Each song that he performed had an individual flare to it with vibes pulling from different genres. He joked around about naming one of his songs after one of his band mates, but later got more serious when he revealed that one was about “falling in love and shit.” My personal favorite was his cover of Sweet Dreams (originally by Eurythmics), which he clearly made his own (as seen and heard in the video above).

After an amazing show, I was lucky enough to meet this one-of-a-kind artist with my main girl and fellow blawger Ani Joon (check out her vlog, The Ani Joon Review). I only had the opportunity to speak with him for a few minutes, but discovered that he is actually a really awesome dude. On top of that, he’s a local artist, originally from Central District. This isn’t his first time rocking shows in the Seattle area and his next show is coming up at The Crocodile on November 28th! Check him out next month and don’t miss this awesome opportunity to become enveloped in Otieno Terry’s awe-inspiring music and energy. 

Photo of Otieno Terry and me after the show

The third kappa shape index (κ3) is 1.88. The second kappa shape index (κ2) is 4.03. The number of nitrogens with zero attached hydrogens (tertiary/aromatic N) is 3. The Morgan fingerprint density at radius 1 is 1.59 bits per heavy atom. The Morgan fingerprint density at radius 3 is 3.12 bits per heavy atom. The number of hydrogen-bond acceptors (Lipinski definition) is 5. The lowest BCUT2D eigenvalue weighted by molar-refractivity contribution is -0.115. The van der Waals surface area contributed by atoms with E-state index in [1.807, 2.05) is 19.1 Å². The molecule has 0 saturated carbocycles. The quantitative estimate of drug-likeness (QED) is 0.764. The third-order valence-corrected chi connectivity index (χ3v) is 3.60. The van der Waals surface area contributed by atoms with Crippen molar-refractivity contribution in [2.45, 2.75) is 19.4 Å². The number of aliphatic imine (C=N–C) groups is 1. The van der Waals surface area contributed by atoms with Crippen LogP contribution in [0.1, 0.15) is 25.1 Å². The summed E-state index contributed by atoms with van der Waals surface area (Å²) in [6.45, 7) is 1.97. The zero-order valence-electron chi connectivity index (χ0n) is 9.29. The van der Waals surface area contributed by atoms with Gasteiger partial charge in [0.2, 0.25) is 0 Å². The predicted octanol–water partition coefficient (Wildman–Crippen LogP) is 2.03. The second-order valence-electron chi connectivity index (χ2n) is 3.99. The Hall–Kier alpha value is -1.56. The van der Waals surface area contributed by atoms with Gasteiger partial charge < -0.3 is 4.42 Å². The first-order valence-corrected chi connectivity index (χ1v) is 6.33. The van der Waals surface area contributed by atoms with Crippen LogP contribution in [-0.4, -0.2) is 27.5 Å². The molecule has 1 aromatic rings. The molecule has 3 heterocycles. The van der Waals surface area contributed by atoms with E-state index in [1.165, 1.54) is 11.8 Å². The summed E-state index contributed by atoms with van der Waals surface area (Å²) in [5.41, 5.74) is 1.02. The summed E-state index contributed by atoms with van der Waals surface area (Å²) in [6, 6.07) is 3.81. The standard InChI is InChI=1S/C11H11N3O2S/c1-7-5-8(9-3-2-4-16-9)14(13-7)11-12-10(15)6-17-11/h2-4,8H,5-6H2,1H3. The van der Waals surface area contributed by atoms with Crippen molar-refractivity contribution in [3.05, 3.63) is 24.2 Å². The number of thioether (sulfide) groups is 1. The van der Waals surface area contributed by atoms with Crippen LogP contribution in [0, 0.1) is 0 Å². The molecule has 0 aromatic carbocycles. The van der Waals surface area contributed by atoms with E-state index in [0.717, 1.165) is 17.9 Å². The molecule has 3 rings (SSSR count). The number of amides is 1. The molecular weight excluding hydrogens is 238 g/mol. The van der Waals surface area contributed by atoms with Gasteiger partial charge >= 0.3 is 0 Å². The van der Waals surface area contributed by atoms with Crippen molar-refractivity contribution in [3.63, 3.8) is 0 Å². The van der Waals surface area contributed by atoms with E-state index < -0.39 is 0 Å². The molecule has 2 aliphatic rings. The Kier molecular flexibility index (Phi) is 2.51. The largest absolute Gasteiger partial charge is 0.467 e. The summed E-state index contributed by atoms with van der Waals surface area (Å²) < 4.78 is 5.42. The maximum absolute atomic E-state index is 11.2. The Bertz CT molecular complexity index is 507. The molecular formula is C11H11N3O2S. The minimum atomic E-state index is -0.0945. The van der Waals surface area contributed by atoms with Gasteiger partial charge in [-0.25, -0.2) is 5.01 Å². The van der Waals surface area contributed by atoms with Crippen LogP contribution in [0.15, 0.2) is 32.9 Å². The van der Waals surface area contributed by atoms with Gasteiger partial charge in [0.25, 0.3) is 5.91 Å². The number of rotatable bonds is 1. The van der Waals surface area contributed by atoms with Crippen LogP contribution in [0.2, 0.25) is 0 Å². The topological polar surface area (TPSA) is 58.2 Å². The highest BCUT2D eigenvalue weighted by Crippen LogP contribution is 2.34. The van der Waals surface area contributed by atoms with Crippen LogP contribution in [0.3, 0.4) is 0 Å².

Rad Rebs

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Rad Report: Modest Mouse isn’t being too modest!–reissuing of two albums



Yo all you Rainy Dawgs out there! This is the Rad Report with blogger Rad Rebs, and before we get down and dirty with some awesome new details about Modest Mouse’s reissuing of their first two LPs, we’re about to get slightly philosophical so bare with me. Its been said that “bad news comes, don’t you worry even when it lands good news will work its way to all them plans” (Modest Mouse, “Float On”). This resonates with me as I float into a new world, full of changes and new experiences. On a broader and wider spectrum, it’s only human to wonder when our luck will take a turn for the better—into the utopian-esque world that we tend to imagine. No matter which point we are at in our lives, it seems to be inevitable that we will face a wave of challenges; at any given moment we may experience the “bad news” that Modest Mouse refers to, but just as often we find ourselves in a state of euphoria in the next instant.